Purposefully ignoring the “No Pasar” sign, we walked past a life-size doll that might or might not be Pee-wee Herman, its neck bent at a sickenly unnatural angle, as if it had been snapped. He hangs there at the base of the path, like a gruesome warning of the dangers ahead.
Everywhere you look, dolls fill your vision, like a nightmare come to life. Most have been stripped of their clothing. Dirt and black mold cover their naked lifeless bodies, as if they’ve contracted some sinister plague.
The island is steep and narrow, and we had to be careful not to lose our footing and topple into the canal. Duke and I wandered around, snapping photo after photo while our boat captain got stoned in a nearby field. It’s such a bizarre setting — you can’t really imagine it until you experience it firsthand. Dolls are creepy enough on their own. But they’re downright terrifying when you see a bunch of them, deformed, dirty, missing hair, limbs or heads after being exposed to the elements for decades.
A doll hangs, missing its head, its skin a grayish hue from years of sun and rain. Another’s eye has popped out. One has been defaced, with an arcane symbol scrawled upon its forehead and a dark smudge over one of its unblinking eyes.
Underneath a bower constructed of wood and dried leaves, I found a large red toy car with a giant dead-eyed, bloated Holly Hobby type doll behind the wheel. I decided this would be the new home for our dolly. I placed her on top of the steering wheel and offered her as a companion to appease the girl’s ghost.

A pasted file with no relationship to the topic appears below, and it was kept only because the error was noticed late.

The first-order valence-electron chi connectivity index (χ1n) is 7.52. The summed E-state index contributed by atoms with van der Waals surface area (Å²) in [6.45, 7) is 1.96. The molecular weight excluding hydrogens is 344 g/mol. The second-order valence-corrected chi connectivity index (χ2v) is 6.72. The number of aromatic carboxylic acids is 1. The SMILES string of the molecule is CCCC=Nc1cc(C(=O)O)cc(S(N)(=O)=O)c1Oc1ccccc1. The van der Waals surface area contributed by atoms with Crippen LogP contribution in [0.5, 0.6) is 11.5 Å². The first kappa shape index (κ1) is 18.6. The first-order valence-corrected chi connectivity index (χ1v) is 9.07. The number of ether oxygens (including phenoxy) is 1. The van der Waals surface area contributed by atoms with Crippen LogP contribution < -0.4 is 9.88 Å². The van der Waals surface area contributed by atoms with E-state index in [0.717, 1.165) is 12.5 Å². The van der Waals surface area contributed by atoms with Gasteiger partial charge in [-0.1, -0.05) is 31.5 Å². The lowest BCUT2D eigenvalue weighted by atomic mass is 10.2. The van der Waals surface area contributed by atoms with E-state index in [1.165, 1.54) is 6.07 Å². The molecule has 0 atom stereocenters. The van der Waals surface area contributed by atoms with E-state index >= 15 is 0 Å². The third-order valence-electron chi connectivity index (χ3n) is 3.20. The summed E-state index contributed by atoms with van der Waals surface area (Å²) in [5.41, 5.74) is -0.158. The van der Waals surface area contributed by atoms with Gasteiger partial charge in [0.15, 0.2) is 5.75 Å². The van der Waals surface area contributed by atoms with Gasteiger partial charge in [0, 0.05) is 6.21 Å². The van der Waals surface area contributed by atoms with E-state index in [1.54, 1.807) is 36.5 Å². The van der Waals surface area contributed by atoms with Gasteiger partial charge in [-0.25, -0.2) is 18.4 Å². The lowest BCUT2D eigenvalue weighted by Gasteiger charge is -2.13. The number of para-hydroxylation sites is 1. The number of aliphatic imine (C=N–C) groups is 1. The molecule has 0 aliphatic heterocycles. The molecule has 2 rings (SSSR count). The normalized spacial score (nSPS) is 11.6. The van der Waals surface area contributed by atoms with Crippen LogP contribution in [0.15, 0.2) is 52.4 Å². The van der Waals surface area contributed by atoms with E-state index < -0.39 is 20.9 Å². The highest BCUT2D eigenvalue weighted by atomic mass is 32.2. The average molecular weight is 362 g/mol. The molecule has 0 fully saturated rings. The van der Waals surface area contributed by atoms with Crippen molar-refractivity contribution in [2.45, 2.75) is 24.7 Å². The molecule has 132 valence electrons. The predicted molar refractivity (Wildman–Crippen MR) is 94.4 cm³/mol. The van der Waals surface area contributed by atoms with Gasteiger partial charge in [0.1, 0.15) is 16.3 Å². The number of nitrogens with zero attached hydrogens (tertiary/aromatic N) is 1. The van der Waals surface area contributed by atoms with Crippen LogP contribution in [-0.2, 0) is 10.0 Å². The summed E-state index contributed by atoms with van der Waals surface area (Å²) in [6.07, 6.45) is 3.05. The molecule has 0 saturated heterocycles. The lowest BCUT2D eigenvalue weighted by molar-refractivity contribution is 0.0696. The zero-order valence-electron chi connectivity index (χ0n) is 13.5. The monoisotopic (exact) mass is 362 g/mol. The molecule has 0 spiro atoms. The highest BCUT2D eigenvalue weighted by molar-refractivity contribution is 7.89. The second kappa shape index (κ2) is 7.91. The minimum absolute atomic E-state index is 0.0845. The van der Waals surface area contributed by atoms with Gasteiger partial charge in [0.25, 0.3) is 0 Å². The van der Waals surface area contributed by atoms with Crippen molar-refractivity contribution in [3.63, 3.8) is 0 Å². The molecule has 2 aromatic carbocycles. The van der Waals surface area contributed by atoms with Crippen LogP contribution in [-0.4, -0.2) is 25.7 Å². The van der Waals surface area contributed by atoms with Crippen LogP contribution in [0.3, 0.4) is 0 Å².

Out front of the island, a couple offered quesadillas for sale. We got the impression that they stationed themselves there every day to catch the tourists. The man called out something to our driver, who in turn translated the query: Did we leave a doll on the island?
My first instinct was to lie, not sure that adding to the collection was encouraged. But I found myself saying, “Si.” I was relieved when this response delighted everybody. The questions came in a frenzy: Where’s the doll we left? Where are we from? Are we sure we didn’t want more quesadillas?
After I pointed out our offering, Captain Sandro exclaimed, “Es la negrita en el carro.” (“It’s the little black girl in the car.”)
He informed us that there are only two foreign dolls on the island: one from Argentina, and now ours, from Chicago. Duke and I beamed at each other. We hope we’ve become part of the legend of the Island of the Dead Dolls.
How to Get to la Isla de las Muñecas
There is apparently more than one of these creepy islands. We were told the original island is about a four-hour round trip if you leave from Embarcadero Cuemanco or Embarcadero Fernando Celada.
Luckily, there’s another version of the island that’s much closer if you hire a boat at Embarcadero Nuevo Nativitas. Be sure to mention the island before you make a commitment to a particular captain.
And consider bringing a doll to help keep the spirit of the little girl at peace. –Wally
Island of the Dead Dolls
La Isla de la Muñecas
Parque Ecológico de Xochimilco
16036 Mexico City, CDMX